Over the years, cities and towns develop and change names. Find out what your town used to be called by looking in a Gazetter for the area.

U.S. Government Land Records

The United States Government offers a free search of all the land that was sold directly from the government to private citizens beginning in 1785. This search is available online through the General Land Office, U.S. Bureau of Land Management. The link is below.


Don't forget to check local newspapers for information about your home. Many old newspapers archives are now available in pdf format with OCR (optical character technician) technology. This allows you to search the text for key words. Contact your local newspaper to find out if this information is online or available to search at their headquarters.

These resources should help you on your way to finding out more information about your property. Good Luck!


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    • Kimberly Vaughn profile imageAUTHOR

      Kimberly Vaughn 

      6 years ago from Midwest

      Thanks Om Paramapoonya! I hope it helps. And, good luck with the home buying!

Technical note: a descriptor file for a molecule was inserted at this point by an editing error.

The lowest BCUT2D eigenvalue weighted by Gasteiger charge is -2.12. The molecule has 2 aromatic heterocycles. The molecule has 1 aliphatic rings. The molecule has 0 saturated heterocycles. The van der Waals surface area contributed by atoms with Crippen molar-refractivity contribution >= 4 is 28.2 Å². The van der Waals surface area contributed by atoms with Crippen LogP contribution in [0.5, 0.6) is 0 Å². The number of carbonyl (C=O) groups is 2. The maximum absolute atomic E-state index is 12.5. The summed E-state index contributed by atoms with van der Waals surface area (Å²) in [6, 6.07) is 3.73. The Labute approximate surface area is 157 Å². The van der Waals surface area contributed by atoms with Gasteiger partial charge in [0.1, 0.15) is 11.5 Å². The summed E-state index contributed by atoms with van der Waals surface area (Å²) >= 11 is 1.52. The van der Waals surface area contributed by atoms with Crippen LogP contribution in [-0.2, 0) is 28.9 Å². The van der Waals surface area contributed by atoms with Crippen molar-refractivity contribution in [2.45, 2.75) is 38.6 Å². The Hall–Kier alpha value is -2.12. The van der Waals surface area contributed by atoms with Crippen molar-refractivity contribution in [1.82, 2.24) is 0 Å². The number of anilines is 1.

• Om Paramapoonya profile image

      Om Paramapoonya 

      6 years ago

      Thanks for these helpful tips. My husband and I are planning to buy a house in a few years, and it would probably be nice to learn a little bit about the history of the house we're buying.

    • Kimberly Vaughn profile imageAUTHOR

      Kimberly Vaughn 

      6 years ago from Midwest

      Thanks Mary! That's fascinating! I would love to have an old house. Mine is only about 25 years old so it doesn't have the rich history that yours does.

    • mary615 profile image

      Mary Hyatt 

      6 years ago from Florida

      Very interesting and informative Hub. My house is around 100 years old, and I had such a great time researching its origin. It was built as a guest house (back before motels), and I can only imagine all the families that stayed in my old house. I have written Hubs about how I moved and restored my old house.

      I voted this Hub UP, etc.

    • Kimberly Vaughn profile imageAUTHOR

      Kimberly Vaughn 

      6 years ago from Midwest

      Thanks midget38! I enjoyed writing it!

    • midget38 profile image

      Michelle Liew 

      6 years ago from Singapore

      This is a great and useful write. I believe that research on checking of houses is important, because we do not want to be caught in a situation of buying one only to discover this or that issue. Thanks for sharing this, and I share as well!